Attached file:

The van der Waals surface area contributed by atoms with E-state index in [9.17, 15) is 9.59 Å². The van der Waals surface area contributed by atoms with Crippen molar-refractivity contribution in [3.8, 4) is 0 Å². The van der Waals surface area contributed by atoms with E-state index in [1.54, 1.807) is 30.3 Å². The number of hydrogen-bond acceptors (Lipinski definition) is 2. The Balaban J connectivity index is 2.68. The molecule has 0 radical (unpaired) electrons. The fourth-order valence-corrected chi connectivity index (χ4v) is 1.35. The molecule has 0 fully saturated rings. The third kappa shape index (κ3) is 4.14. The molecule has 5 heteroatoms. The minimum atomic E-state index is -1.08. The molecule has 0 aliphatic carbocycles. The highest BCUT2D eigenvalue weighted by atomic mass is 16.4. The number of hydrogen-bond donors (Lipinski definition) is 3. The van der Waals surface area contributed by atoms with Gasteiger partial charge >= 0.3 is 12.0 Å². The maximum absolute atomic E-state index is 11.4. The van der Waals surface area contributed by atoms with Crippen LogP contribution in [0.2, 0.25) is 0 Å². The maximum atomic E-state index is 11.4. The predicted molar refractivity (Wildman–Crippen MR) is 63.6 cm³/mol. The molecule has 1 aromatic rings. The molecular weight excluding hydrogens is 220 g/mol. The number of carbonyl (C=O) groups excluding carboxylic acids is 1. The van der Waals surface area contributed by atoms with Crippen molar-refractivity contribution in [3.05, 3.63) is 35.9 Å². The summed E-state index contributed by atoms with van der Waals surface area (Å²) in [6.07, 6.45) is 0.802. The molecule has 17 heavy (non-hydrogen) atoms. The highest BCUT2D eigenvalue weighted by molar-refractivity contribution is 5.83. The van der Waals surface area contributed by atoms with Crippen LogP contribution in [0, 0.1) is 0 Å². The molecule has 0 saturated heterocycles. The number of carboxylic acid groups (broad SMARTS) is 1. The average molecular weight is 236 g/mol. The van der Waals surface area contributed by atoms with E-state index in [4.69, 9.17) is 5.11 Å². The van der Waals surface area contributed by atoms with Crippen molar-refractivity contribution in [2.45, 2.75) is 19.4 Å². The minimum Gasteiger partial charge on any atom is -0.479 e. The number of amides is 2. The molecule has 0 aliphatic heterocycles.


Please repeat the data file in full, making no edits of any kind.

The van der Waals surface area contributed by atoms with E-state index in [9.17, 15) is 9.59 Å². The van der Waals surface area contributed by atoms with Crippen molar-refractivity contribution in [3.8, 4) is 0 Å². The van der Waals surface area contributed by atoms with E-state index in [1.54, 1.807) is 30.3 Å². The number of hydrogen-bond acceptors (Lipinski definition) is 2. The Balaban J connectivity index is 2.68. The molecule has 0 radical (unpaired) electrons. The fourth-order valence-corrected chi connectivity index (χ4v) is 1.35. The molecule has 0 fully saturated rings. The third kappa shape index (κ3) is 4.14. The molecule has 5 heteroatoms. The minimum atomic E-state index is -1.08. The molecule has 0 aliphatic carbocycles. The highest BCUT2D eigenvalue weighted by atomic mass is 16.4. The number of hydrogen-bond donors (Lipinski definition) is 3. The van der Waals surface area contributed by atoms with Gasteiger partial charge >= 0.3 is 12.0 Å². The maximum absolute atomic E-state index is 11.4. The van der Waals surface area contributed by atoms with Crippen LogP contribution in [0.2, 0.25) is 0 Å². The maximum atomic E-state index is 11.4. The predicted molar refractivity (Wildman–Crippen MR) is 63.6 cm³/mol. The molecule has 1 aromatic rings. The molecular weight excluding hydrogens is 220 g/mol. The number of carbonyl (C=O) groups excluding carboxylic acids is 1. The van der Waals surface area contributed by atoms with Crippen molar-refractivity contribution in [3.05, 3.63) is 35.9 Å². The summed E-state index contributed by atoms with van der Waals surface area (Å²) in [6.07, 6.45) is 0.802. The molecule has 17 heavy (non-hydrogen) atoms. The highest BCUT2D eigenvalue weighted by molar-refractivity contribution is 5.83. The van der Waals surface area contributed by atoms with Crippen LogP contribution in [0, 0.1) is 0 Å². The molecule has 0 saturated heterocycles. The number of carboxylic acid groups (broad SMARTS) is 1. The average molecular weight is 236 g/mol. The van der Waals surface area contributed by atoms with E-state index in [4.69, 9.17) is 5.11 Å². The van der Waals surface area contributed by atoms with Crippen molar-refractivity contribution in [2.45, 2.75) is 19.4 Å². The minimum Gasteiger partial charge on any atom is -0.479 e. The number of amides is 2. The molecule has 0 aliphatic heterocycles.